1. I just did propose something. Democracy is a legitimate element in a system it should not be “the system”. Your question is like giving me a bowl of flour, telling me its a cake and then asking “Well how would you propose making a cake?”

                    That’s easy I would add eggs, some oil, sugar, etc, mix it together, bake it.

                    The problem is not that democracy should not be an element in our system. The problem is it should not be the system in its entirety. Democracy is fine as a way to help people select “employees” which is what politicians are. It is not legitimate to use as a weapon against fellow citizens who are not doing exactly what you want them to do. Keep democracy to choose politicians whose job it is to protect us from those who would do us harm. To use it for anything else is 2 wolves and a sheep deciding on dinner which is what democracy always turns into when stretched any further.

                  2. You already know the answer. Quit playing games.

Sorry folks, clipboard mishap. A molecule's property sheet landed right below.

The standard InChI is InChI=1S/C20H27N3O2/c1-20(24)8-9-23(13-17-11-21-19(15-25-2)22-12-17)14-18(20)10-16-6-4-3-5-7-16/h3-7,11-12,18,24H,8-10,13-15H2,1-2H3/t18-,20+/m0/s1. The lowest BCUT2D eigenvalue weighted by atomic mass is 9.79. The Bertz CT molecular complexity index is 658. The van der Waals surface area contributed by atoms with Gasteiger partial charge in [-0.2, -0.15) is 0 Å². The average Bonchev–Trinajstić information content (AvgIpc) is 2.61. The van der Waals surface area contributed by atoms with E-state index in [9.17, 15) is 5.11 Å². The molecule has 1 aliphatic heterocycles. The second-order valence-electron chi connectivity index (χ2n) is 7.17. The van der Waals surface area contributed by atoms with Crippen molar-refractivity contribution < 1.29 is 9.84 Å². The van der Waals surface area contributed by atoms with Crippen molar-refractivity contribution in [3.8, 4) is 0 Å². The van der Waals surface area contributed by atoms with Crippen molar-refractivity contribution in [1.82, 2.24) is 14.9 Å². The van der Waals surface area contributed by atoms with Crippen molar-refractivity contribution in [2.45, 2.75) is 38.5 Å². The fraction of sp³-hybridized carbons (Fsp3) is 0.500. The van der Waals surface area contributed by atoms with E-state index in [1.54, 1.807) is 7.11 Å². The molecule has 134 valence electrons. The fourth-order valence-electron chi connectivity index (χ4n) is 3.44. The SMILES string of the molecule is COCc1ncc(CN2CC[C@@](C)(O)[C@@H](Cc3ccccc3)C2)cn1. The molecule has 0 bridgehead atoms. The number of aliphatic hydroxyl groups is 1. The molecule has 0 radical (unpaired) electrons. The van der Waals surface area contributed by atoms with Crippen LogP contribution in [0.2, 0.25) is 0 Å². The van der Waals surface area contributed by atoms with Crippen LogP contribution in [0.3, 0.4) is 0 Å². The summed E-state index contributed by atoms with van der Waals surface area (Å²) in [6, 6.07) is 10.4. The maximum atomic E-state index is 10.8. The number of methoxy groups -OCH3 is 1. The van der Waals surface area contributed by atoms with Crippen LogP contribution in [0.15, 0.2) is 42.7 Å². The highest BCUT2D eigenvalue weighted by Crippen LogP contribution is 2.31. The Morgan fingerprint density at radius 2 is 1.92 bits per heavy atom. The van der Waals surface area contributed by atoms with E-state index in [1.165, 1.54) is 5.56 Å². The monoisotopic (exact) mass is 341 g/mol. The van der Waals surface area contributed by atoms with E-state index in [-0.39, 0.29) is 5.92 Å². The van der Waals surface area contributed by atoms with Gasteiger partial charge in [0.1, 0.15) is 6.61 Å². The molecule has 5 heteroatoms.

Admit it. Democracy ALWAYS turns into Mobocracy. Every damn time. Your ‘mixed’ economy/society fuck-fest is still a mobocracy. It just takes a bit longer before you mobbers destroy everything.

                  3. How about a Constitutional Republic, with the government being granted a small list of specific powers, and with any powers not explicitly granted to the Federal government being reserved for the States or the People?
                    How’s that for an alternative to an all powerful central government that crushes freedom while enabling cronyism and state sponsored violence

              7. As you express your contempt for democracy you fail to explain your alternative.

                A constitutional republic where the only power granted government is to protect the rights of its citizenry.

                (For the 1000th fucking time, you mendacious twat.)